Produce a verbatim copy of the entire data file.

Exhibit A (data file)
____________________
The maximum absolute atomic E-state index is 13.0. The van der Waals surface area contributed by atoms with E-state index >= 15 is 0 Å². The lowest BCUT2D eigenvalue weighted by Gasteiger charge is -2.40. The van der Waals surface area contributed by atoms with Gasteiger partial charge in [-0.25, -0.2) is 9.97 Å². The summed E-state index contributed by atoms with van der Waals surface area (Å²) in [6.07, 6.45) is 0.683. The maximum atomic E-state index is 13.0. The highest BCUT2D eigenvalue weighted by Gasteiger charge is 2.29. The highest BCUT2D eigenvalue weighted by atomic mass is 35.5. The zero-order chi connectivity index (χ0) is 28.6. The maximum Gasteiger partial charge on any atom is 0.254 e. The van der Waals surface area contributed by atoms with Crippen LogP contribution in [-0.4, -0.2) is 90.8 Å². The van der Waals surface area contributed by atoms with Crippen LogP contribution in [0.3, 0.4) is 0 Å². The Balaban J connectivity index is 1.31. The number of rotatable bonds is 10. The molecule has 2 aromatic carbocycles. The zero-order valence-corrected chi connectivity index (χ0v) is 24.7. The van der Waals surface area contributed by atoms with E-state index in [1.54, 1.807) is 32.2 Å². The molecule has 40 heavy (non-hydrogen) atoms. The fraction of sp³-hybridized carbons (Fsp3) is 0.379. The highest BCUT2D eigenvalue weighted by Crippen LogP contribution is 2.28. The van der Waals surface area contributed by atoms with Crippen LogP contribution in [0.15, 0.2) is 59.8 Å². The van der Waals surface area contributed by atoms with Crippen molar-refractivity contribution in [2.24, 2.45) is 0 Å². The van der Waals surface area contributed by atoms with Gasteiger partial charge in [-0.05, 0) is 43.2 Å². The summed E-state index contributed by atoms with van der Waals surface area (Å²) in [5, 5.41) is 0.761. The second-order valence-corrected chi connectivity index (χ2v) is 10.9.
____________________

The maximum absolute atomic E-state index is 13.0. The van der Waals surface area contributed by atoms with E-state index >= 15 is 0 Å². The lowest BCUT2D eigenvalue weighted by Gasteiger charge is -2.40. The van der Waals surface area contributed by atoms with Gasteiger partial charge in [-0.25, -0.2) is 9.97 Å². The summed E-state index contributed by atoms with van der Waals surface area (Å²) in [6.07, 6.45) is 0.683. The maximum atomic E-state index is 13.0. The highest BCUT2D eigenvalue weighted by Gasteiger charge is 2.29. The highest BCUT2D eigenvalue weighted by atomic mass is 35.5. The zero-order chi connectivity index (χ0) is 28.6. The maximum Gasteiger partial charge on any atom is 0.254 e. The van der Waals surface area contributed by atoms with Crippen LogP contribution in [-0.4, -0.2) is 90.8 Å². The van der Waals surface area contributed by atoms with Crippen LogP contribution in [0.3, 0.4) is 0 Å². The Balaban J connectivity index is 1.31. The number of rotatable bonds is 10. The molecule has 2 aromatic carbocycles. The zero-order valence-corrected chi connectivity index (χ0v) is 24.7. The van der Waals surface area contributed by atoms with E-state index in [1.54, 1.807) is 32.2 Å². The molecule has 40 heavy (non-hydrogen) atoms. The fraction of sp³-hybridized carbons (Fsp3) is 0.379. The highest BCUT2D eigenvalue weighted by Crippen LogP contribution is 2.28. The van der Waals surface area contributed by atoms with Crippen LogP contribution in [0.15, 0.2) is 59.8 Å². The van der Waals surface area contributed by atoms with Crippen molar-refractivity contribution in [2.24, 2.45) is 0 Å². The van der Waals surface area contributed by atoms with Gasteiger partial charge in [-0.05, 0) is 43.2 Å². The summed E-state index contributed by atoms with van der Waals surface area (Å²) in [5, 5.41) is 0.761. The second-order valence-corrected chi connectivity index (χ2v) is 10.9.